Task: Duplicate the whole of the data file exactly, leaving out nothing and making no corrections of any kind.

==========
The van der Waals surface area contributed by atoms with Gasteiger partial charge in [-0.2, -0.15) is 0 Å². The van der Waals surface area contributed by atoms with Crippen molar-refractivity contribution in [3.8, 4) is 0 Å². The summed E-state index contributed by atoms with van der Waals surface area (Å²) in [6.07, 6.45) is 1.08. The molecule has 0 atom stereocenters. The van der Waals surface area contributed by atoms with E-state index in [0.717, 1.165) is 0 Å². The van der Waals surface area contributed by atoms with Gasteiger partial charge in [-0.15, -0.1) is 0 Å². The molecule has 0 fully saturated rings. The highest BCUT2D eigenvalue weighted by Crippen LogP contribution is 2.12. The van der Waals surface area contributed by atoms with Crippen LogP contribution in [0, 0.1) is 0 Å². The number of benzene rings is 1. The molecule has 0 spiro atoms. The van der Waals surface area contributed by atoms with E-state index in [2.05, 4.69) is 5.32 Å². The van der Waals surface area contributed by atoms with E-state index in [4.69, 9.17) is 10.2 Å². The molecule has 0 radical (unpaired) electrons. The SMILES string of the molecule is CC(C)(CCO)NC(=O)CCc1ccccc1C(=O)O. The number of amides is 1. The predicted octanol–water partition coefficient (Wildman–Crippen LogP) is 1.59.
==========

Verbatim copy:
The van der Waals surface area contributed by atoms with Gasteiger partial charge in [-0.2, -0.15) is 0 Å². The van der Waals surface area contributed by atoms with Crippen molar-refractivity contribution in [3.8, 4) is 0 Å². The summed E-state index contributed by atoms with van der Waals surface area (Å²) in [6.07, 6.45) is 1.08. The molecule has 0 atom stereocenters. The van der Waals surface area contributed by atoms with E-state index in [0.717, 1.165) is 0 Å². The van der Waals surface area contributed by atoms with Gasteiger partial charge in [-0.15, -0.1) is 0 Å². The molecule has 0 fully saturated rings. The highest BCUT2D eigenvalue weighted by Crippen LogP contribution is 2.12. The van der Waals surface area contributed by atoms with Crippen LogP contribution in [0, 0.1) is 0 Å². The number of benzene rings is 1. The molecule has 0 spiro atoms. The van der Waals surface area contributed by atoms with E-state index in [2.05, 4.69) is 5.32 Å². The van der Waals surface area contributed by atoms with E-state index in [4.69, 9.17) is 10.2 Å². The molecule has 0 radical (unpaired) electrons. The SMILES string of the molecule is CC(C)(CCO)NC(=O)CCc1ccccc1C(=O)O. The number of amides is 1. The predicted octanol–water partition coefficient (Wildman–Crippen LogP) is 1.59.